Apprentice star Katie Wright backs bid to create 50 jobs for youngsters in Lincolnshire
The Apprentice TV show candidate Katie Wright visited West Lindsey to lend her support to a bid to create 50 new jobs for young people.
And, after battling it out for one of the most high-profile positions in the country earlier this year, the self-proclaimed "blonde assassin" is urging local businesses to sign up an apprentice of their own.
The businesswoman appeared on the BBC show with Sir Alan Sugar – and hopes more teenagers will be hearing the words "you're hired", thanks to the district council initiative.
Despite being fired by Sir Alan in an episode in which she dressed as a pizza to try to sell meatballs, the experience didn't put her off.
"I'm a firm believer in apprenticeships as a route into a career, so I'm delighted to support West Lindsey's Apprenticeships Work 4 You campaign," said the 27-year-old, who is now working as a business development director for Liberata in London.
"It would be great to see more councils following their lead. I think apprenticeships are a forward-thinking way of recruiting staff.
"We all realise the current economic climate makes it difficult for businesses to consider taking on full-time staff.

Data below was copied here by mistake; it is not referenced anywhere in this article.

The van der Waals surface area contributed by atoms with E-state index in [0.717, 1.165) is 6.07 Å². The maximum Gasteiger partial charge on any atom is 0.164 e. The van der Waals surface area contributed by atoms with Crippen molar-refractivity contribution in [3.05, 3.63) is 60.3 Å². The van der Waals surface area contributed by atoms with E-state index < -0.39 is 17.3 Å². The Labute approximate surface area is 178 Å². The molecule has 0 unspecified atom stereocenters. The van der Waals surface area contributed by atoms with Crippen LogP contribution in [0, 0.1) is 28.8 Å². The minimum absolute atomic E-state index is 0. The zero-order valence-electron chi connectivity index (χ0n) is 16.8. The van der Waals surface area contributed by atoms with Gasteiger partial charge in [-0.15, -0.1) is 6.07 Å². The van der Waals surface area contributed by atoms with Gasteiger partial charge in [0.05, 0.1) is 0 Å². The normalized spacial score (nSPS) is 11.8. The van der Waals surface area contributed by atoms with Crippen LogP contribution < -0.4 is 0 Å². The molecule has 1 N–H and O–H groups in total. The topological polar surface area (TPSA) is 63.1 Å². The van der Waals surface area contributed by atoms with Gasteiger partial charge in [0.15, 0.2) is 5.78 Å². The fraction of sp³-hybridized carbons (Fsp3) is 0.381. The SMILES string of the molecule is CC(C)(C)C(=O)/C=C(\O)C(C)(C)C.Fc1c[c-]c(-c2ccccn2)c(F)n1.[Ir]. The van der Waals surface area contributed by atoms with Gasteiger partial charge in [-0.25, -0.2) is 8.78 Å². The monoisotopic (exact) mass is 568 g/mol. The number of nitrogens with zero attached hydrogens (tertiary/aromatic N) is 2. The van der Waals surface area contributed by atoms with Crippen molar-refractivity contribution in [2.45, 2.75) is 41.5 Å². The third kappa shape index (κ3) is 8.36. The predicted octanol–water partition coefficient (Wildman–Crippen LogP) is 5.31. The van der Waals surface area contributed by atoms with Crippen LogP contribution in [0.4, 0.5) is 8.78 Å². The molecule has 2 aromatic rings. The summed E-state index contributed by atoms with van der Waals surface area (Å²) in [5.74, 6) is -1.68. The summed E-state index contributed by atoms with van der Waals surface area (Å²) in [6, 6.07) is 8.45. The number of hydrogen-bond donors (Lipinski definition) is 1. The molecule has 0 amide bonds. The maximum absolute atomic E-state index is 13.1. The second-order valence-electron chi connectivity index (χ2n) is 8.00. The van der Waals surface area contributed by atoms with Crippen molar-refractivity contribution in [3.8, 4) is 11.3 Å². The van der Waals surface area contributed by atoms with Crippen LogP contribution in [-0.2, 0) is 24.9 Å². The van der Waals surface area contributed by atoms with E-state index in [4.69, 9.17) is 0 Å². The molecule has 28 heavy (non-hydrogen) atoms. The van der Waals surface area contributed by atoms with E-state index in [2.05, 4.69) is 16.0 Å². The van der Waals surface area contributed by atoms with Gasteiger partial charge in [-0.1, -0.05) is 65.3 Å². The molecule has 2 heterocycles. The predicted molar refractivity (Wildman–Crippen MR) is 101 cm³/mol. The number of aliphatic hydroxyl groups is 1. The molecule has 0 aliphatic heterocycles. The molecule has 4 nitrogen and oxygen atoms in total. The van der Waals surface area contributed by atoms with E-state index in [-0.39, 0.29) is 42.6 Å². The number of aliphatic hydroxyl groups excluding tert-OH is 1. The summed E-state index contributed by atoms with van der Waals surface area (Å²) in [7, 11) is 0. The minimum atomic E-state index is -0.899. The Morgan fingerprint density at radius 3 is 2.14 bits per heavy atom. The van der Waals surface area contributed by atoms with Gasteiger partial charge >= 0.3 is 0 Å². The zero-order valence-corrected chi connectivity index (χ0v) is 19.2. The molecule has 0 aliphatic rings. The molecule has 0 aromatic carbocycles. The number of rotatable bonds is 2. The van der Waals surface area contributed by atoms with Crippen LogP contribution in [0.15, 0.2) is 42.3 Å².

"But apprenticeships are an opportunity for them to get an extra pair of hands in a cost-effective way, while offering a lifeline to a young person.
"Appearing in The Apprentice series was a great experience for me.
"I would encourage any business in the area to consider taking on an apprentice to develop the organisation and secure a happy, trained workforce for the future."
The council and the National Apprentice Service have teamed up for the campaign, which was launched on November 1.
Employers are being challenged to create 50 apprenticeships in a bid to grow their businesses, while helping young people gain on-the-job skills and relevant qualifications.
It comes at a time when businesses continue to struggle in difficult economic times – and as young people look for work in an increasingly competitive job market.
Councillor Malcolm Parish, the chairman of the council's prosperous communities committee, was an apprentice in his youth.
"I'm pleased that so many businesses have expressed an interest in apprenticeships, following our business lunch," said Mr Parish.
"So let's hope we can get them on board to sign an apprentice. One of the things we'll be focusing on is finding out why some employers might be reluctant to take on an apprentice. Addressing their concerns and fears, which I think can often be misplaced, is very important. It's great that Katie has supported us too, and I hope we can work with her more as the campaign continues."